SHAPLA NEER Design & Branding STARS IN DEVELOPMENT by Dentsu Inc. Tokyo

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Industry Charities, Foundations, Volunteers
Media Design & Branding
Market Japan
Agency Dentsu Inc. Tokyo
Creative Director Takashi Fukui
Art Director Tomonori Saito
Copywriter Koji Kagoshima, Tomoyuki Torisu Dentsu Inc.
Designer Mitsuru Imura, Keiko Ogawa
Released July 2010

Credits & Description

Category: Posters
Advertiser: SHAPLA NEER
Product/Service: NGO
Agency: DENTSU
Date of First Appearance: Jul 20 2010
Entrant Company: DENTSU, Tokyo, JAPAN
Entry URL:
Copywriter: Koji Kagoshima (Dentsu)
Creative Director: Takashi Fukui (Dentsu)
Art Director: Tomonori Saito (Dentsu)
Copywriter: Tomoyuki Torisu (Dentsu)
Designer: Mitsuru Imura (Dish)
Designer: Keiko Ogawa (Dish)
MA Student: Patrick Mason (Tokyo University of Foreign Studies)
Media placement: Temporary Exhibition - World Bank Exhibition Hall - 20 July 2010-23 July 2010
Media placement: Temporary Exhibition - University - 28 July 2010-31Augst2010
Media placement: Temporary Exhibition - Hotel - 24 July 2010
Media placement: Temporary Exhibition - Event Hall - 15August 2010
Media placement: Documentary TV Program - TV - 9August 2010, 14August 2010
Media placement: Documentary TV Program - TV - 3March 2011

Describe the brief from the client
Shapla Neer is an international organisation that supports socio-economically underprivileged people. Our task was to create advertising that solicits the kind of support that would empower them so they can stand independently.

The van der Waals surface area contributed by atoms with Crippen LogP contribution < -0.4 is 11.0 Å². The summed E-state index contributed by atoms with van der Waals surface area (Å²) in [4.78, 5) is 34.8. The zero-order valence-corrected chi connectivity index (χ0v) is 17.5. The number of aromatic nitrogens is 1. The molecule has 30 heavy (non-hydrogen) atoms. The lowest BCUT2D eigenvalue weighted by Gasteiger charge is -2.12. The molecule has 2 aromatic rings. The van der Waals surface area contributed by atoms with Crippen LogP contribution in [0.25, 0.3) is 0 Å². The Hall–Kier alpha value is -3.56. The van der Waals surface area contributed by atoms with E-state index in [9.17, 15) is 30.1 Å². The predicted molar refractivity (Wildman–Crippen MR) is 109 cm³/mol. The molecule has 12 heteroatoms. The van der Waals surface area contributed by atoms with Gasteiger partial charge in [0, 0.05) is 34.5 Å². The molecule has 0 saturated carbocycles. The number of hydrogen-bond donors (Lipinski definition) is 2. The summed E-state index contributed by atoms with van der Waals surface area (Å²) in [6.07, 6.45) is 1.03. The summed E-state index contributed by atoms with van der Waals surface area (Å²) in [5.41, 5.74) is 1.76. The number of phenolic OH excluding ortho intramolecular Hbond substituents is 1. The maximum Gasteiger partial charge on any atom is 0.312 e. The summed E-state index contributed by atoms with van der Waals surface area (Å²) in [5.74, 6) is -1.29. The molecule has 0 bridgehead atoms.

Describe the challenges and key objectives
Public service advertising to solicit international support tends to focus on starvation and poverty to win people’s sympathy or pity. But this only promotes to establish a mechanism of the privileged helping the underprivileged, and may never lead to their true independence. Our aim was to encourage our audience to be proactive for international support by informing them that the underprivileged people are equal partners to the people of the supporting countries.

Describe how you arrived at the final design
In order to change the conventional image of poverty as meaning people had no skills, we chose to symbolically present underprivileged people as equal partners with special skills, who are capable of serving others. We created cards like the baseball trading cards, and on each card featured an individual as a hero. 112 different cards were produced with their proud pictures on the front and explanations of their specific skills on the back. These cards were placed on a poster in a way that each card can be removed to study closely both the front and the back.

Give some indication of how successful the outcome was in the market
We succeeded in arriving at a positive approach as an alternative to the conventional, stereotypical public service advertising intended to evoke pity or sympathy. Our proactive execution was very highly evaluated by Dr. Kenji Isezaki of Tokyo University of Foreign Studies, a leading expert on the subject of international conflict resolution. Exhibitions were held at schools and galleries in Tokyo and enlightened a great number of visitors. The making of this poster was made into a TV documentary program, and succeeded in educating a great deal more people.